Goldman Sachs Group Inc.’s six-year foray into consumer banking — the unit dubbed Marcus – is the focus of a new review at the Federal Reserve.
Fed officials have been looking into the Wall Street giant’s online-banking platform aimed at retail customers, according to people with knowledge of the matter.
For at least several weeks, they’ve been peppering Goldman management with questions and follow-ups in a process that’s still continuing, the people said, asking not to be identified discussing confidential information.
The review goes beyond the central bank’s regular oversight of the firm, and is distinct from its more frequent industrywide looks at business lines of interest.
By zeroing in on Marcus, the central bank is taking stock of a division that’s relatively new and growing substantially inside a company without much history dealing with the general public.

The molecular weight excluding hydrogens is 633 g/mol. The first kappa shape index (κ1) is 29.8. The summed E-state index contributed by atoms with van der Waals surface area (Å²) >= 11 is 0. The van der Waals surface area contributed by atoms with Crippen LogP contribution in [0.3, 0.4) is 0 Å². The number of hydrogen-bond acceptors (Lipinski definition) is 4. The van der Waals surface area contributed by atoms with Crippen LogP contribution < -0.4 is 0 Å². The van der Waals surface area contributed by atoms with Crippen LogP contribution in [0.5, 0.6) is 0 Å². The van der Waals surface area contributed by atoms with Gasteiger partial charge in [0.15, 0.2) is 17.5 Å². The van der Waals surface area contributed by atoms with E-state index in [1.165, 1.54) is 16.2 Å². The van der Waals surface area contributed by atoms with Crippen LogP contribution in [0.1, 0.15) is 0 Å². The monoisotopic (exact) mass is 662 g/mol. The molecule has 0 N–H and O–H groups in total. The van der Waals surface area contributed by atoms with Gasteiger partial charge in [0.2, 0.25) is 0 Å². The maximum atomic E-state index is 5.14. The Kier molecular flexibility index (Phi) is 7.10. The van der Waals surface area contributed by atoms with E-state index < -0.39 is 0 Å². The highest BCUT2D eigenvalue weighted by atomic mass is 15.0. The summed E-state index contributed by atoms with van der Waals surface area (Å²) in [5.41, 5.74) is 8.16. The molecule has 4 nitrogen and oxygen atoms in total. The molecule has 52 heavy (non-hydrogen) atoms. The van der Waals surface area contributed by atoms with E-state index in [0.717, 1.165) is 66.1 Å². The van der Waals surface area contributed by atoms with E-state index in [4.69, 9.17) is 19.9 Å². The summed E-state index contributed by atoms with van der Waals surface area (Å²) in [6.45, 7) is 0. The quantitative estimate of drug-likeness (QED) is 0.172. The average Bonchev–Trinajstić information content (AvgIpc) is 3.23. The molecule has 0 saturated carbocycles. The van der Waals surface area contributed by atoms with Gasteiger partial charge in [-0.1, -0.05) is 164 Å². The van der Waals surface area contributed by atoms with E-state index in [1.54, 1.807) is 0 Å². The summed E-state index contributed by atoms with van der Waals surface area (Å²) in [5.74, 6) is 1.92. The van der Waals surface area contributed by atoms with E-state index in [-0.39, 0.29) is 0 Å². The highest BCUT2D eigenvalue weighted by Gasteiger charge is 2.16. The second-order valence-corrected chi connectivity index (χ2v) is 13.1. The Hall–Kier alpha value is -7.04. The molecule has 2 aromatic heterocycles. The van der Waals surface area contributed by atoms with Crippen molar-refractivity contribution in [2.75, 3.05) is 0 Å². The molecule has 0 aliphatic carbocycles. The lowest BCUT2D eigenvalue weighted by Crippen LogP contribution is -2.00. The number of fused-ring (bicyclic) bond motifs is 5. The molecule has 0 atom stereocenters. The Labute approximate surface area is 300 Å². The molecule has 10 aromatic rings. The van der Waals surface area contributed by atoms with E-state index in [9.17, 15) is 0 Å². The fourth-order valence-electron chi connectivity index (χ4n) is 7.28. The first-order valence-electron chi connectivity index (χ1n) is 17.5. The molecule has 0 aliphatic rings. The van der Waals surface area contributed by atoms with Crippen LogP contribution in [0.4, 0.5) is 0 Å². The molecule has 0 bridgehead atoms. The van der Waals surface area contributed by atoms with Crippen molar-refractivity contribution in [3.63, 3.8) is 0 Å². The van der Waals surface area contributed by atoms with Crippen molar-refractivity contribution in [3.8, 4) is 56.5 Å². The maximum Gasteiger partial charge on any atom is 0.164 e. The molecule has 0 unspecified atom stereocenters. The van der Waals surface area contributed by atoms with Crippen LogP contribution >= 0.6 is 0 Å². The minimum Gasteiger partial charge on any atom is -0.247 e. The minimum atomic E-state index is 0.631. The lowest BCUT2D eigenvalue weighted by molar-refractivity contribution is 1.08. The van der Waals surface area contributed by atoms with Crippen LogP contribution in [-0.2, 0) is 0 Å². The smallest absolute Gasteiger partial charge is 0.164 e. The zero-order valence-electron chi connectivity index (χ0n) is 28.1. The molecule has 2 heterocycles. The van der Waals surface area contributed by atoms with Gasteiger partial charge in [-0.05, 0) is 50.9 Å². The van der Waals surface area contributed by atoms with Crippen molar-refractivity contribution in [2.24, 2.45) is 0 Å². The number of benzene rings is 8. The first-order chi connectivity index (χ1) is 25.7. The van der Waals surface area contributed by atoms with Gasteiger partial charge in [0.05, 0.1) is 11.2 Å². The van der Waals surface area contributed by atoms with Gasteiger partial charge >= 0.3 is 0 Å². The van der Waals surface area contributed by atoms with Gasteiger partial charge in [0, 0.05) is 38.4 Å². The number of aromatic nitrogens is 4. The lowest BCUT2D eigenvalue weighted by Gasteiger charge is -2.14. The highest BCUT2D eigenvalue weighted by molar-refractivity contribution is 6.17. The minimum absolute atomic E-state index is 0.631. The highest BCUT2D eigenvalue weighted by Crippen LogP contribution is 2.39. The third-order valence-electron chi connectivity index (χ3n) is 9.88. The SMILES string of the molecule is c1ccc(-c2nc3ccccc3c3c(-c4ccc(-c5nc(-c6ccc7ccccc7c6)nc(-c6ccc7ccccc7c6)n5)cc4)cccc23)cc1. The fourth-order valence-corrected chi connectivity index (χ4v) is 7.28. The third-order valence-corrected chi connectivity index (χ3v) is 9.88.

While it’s not indicative of any wrongdoing, it is another headache as Chief Executive Officer David Solomon marches ahead with his ambition to expand Goldman — a merchant of high finance — in the world of consumers: soaking up deposits, issuing credit cards and, at some point, offering checking accounts to the masses.
The examination puts yet more pressure on the bank’s leaders to showcase their command of the business and tighten controls.
Representatives for Goldman Sachs and the Fed declined to comment.
The bank has been signaling recently that it’s taking a more cautious approach toward Marcus’s growth. Behind the scenes, Goldman President John Waldron has assumed a bigger role in overseeing the business in an attempt to bring expenses in line and stanch losses.
At mid-year, the bank’s own internal forecast estimated the business would post a record loss of more than $1.2 billion this year.
The cash burn has gotten all the more painful in recent months as a pandemic-era surge in Wall Street deals subsides, making Marcus a fraught topic among Goldman managers.